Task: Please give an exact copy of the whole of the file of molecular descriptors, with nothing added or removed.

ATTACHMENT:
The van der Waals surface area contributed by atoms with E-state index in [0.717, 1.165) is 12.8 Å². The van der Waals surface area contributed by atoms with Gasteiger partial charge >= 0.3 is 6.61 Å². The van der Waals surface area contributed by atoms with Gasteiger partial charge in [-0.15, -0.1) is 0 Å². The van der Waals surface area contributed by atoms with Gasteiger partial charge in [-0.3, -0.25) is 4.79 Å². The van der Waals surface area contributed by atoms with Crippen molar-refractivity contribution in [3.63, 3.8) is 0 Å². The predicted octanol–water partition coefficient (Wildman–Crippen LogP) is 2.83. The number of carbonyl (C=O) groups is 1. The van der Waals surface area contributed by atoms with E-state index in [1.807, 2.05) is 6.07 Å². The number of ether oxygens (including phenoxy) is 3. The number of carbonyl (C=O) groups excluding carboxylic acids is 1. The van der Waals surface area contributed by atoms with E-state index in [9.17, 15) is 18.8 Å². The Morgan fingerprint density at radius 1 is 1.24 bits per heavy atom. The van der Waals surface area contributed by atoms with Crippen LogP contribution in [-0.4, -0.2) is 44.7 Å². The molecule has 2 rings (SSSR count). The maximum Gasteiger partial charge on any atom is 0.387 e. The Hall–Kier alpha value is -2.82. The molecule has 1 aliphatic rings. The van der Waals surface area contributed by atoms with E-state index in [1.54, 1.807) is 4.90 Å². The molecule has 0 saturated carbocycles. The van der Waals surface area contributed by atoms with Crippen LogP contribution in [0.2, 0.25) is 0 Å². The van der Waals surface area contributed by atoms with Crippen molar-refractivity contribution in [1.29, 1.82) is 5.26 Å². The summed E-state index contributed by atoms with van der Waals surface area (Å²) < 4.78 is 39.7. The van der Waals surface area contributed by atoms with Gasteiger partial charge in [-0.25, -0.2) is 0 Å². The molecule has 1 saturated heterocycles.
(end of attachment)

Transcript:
The van der Waals surface area contributed by atoms with E-state index in [0.717, 1.165) is 12.8 Å². The van der Waals surface area contributed by atoms with Gasteiger partial charge >= 0.3 is 6.61 Å². The van der Waals surface area contributed by atoms with Gasteiger partial charge in [-0.15, -0.1) is 0 Å². The van der Waals surface area contributed by atoms with Gasteiger partial charge in [-0.3, -0.25) is 4.79 Å². The van der Waals surface area contributed by atoms with Crippen molar-refractivity contribution in [3.63, 3.8) is 0 Å². The predicted octanol–water partition coefficient (Wildman–Crippen LogP) is 2.83. The number of carbonyl (C=O) groups is 1. The van der Waals surface area contributed by atoms with E-state index in [1.807, 2.05) is 6.07 Å². The number of ether oxygens (including phenoxy) is 3. The number of carbonyl (C=O) groups excluding carboxylic acids is 1. The van der Waals surface area contributed by atoms with E-state index in [9.17, 15) is 18.8 Å². The Morgan fingerprint density at radius 1 is 1.24 bits per heavy atom. The van der Waals surface area contributed by atoms with Crippen LogP contribution in [-0.4, -0.2) is 44.7 Å². The molecule has 2 rings (SSSR count). The maximum Gasteiger partial charge on any atom is 0.387 e. The Hall–Kier alpha value is -2.82. The molecule has 1 aliphatic rings. The van der Waals surface area contributed by atoms with E-state index in [1.54, 1.807) is 4.90 Å². The molecule has 0 saturated carbocycles. The van der Waals surface area contributed by atoms with Crippen LogP contribution in [0.2, 0.25) is 0 Å². The van der Waals surface area contributed by atoms with Crippen molar-refractivity contribution in [1.29, 1.82) is 5.26 Å². The summed E-state index contributed by atoms with van der Waals surface area (Å²) < 4.78 is 39.7. The van der Waals surface area contributed by atoms with Gasteiger partial charge in [-0.25, -0.2) is 0 Å². The molecule has 1 saturated heterocycles.